English › Publications › My Constitutional Act with Explanations › Preface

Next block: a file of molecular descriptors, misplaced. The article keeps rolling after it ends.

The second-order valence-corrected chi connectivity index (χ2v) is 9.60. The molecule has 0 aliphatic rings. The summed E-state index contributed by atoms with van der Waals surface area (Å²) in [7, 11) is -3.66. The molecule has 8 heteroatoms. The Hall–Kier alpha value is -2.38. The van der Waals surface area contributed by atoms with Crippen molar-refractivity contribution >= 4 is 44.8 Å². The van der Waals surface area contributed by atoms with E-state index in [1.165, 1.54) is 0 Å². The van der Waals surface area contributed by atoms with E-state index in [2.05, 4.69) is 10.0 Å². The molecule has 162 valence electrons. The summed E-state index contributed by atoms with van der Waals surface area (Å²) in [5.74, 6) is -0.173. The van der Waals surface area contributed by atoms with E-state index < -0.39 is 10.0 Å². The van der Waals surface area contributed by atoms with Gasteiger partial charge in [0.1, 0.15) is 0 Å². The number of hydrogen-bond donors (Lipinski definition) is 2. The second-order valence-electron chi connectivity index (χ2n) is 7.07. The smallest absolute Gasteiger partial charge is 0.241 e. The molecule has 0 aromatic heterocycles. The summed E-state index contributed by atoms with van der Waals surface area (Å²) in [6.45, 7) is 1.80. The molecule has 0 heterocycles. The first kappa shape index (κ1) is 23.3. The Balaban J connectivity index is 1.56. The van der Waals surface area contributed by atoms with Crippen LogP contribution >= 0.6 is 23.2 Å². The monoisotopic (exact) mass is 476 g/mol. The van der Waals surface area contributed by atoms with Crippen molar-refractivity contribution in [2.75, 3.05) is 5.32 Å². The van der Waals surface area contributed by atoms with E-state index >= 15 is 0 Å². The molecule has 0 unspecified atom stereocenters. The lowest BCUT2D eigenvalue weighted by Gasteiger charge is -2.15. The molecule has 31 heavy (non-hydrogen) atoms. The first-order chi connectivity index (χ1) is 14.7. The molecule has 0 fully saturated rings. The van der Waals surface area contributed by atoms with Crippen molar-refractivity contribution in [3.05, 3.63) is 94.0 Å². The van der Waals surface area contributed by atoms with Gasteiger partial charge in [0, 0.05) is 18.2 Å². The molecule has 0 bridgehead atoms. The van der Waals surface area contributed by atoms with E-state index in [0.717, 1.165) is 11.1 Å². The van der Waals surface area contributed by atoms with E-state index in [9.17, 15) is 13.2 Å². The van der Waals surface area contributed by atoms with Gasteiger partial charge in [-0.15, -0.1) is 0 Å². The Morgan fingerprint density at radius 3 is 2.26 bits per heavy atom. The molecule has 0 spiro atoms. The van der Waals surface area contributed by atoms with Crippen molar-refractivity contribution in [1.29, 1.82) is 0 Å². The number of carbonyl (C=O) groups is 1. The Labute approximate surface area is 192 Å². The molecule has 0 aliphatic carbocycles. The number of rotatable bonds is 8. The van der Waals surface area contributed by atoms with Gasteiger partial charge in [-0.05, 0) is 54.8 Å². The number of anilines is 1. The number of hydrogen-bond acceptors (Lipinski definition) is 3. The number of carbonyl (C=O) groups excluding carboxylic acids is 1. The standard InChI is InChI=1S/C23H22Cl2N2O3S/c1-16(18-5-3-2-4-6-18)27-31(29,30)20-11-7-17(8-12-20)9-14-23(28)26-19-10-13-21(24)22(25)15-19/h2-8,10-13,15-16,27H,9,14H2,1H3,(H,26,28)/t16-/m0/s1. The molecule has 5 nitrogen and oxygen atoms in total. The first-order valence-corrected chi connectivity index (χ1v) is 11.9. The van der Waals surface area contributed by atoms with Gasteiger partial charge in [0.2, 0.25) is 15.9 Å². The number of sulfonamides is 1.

You can read about the division of power in society in the Constitutional Act. About the Folketing as the democratically elected assembly which passes laws that apply to all of us. About the Danish Government that must ensure that laws are complied with by us citizens and by the authorities that must ensure we have good schools, hospitals and libraries, etc. About the Courts that are independent of the Government and the Folketing because they have to pass judgement in conflicts between citizens and between the public authorities and citizens. The Constitutional Act also sets out the rights you have as a citizen. We call them constitutional rights or human rights. Some of the areas protected by constitutional rights are freedom of expression, the right to assemble and demonstrate for your opinions, and the right to form associations and to be a member of an association. The Constitutional Act also ensures that you have the right to be a member of a political party and to take part in political activities – even though such activities may be in opposition to the opinions of the Government or the majority. These rights are intended to ensure that democracy functions. The rules of the Constitutional Act on referendums and election to the Folketing, for example, would not be of much value if we were not entitled to discuss political issues and express our opinions. Other areas protected by constitutional right include rules on personal liberty and ownership and the inviolability of the home. These rules are primarily intended to protect citizens against injustice on the part of the State. Anybody arrested by the police, for instance, has the right to demand that a judge considers his or her case within 24 hours. If the authorities wish to search somebody’s home, private papers, or PC, as a principal rule, they must first have obtained permission from a judge. And if the authorities wish to expropriate somebody’s house and demolish it in order to build a motorway or a railway across the lot, he or she is entitled to compensation corresponding to the value of the house and lot. In this way, the Constitutional Act imposes limits on how the State may intervene in people’s private lives. The Constitutional Act is designed to ensure a stable framework for political life and the political struggle for power. And the Constitutional Act must ensure that the rights of citizens are not violated. Both of these areas are safeguarded because it is more difficult to amend the Constitutional Act than other Acts. The Danish Constitutional Act has only been amended a few times since it was adopted more than 160 years ago. And the language in many of the sections has not been modernised since. Therefore, this booklet contains some explanatory comments on the individual Sections.